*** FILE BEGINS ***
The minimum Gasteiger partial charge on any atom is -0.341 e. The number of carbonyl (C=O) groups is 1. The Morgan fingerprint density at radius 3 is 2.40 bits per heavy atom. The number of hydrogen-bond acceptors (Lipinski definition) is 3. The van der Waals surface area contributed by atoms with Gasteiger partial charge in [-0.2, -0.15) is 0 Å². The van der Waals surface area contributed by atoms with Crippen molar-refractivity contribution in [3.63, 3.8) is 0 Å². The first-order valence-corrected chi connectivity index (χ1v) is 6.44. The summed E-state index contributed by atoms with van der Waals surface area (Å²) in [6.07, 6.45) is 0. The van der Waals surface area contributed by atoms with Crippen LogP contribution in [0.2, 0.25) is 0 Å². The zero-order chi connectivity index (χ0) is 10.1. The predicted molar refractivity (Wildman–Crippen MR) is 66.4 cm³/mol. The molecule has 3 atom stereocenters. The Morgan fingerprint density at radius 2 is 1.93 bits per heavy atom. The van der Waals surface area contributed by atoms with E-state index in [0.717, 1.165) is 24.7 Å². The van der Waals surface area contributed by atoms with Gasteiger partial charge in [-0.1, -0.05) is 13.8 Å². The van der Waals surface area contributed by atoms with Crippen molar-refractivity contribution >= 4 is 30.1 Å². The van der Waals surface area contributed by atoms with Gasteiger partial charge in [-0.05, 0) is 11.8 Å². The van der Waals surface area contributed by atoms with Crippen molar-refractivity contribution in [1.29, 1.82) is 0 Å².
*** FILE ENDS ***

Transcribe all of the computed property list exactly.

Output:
The minimum Gasteiger partial charge on any atom is -0.341 e. The number of carbonyl (C=O) groups is 1. The Morgan fingerprint density at radius 3 is 2.40 bits per heavy atom. The number of hydrogen-bond acceptors (Lipinski definition) is 3. The van der Waals surface area contributed by atoms with Gasteiger partial charge in [-0.2, -0.15) is 0 Å². The van der Waals surface area contributed by atoms with Crippen molar-refractivity contribution in [3.63, 3.8) is 0 Å². The first-order valence-corrected chi connectivity index (χ1v) is 6.44. The summed E-state index contributed by atoms with van der Waals surface area (Å²) in [6.07, 6.45) is 0. The van der Waals surface area contributed by atoms with Crippen LogP contribution in [0.2, 0.25) is 0 Å². The zero-order chi connectivity index (χ0) is 10.1. The predicted molar refractivity (Wildman–Crippen MR) is 66.4 cm³/mol. The molecule has 3 atom stereocenters. The Morgan fingerprint density at radius 2 is 1.93 bits per heavy atom. The van der Waals surface area contributed by atoms with E-state index in [0.717, 1.165) is 24.7 Å². The van der Waals surface area contributed by atoms with Gasteiger partial charge in [-0.1, -0.05) is 13.8 Å². The van der Waals surface area contributed by atoms with Crippen molar-refractivity contribution >= 4 is 30.1 Å². The van der Waals surface area contributed by atoms with Gasteiger partial charge in [-0.05, 0) is 11.8 Å². The van der Waals surface area contributed by atoms with Crippen molar-refractivity contribution in [1.29, 1.82) is 0 Å².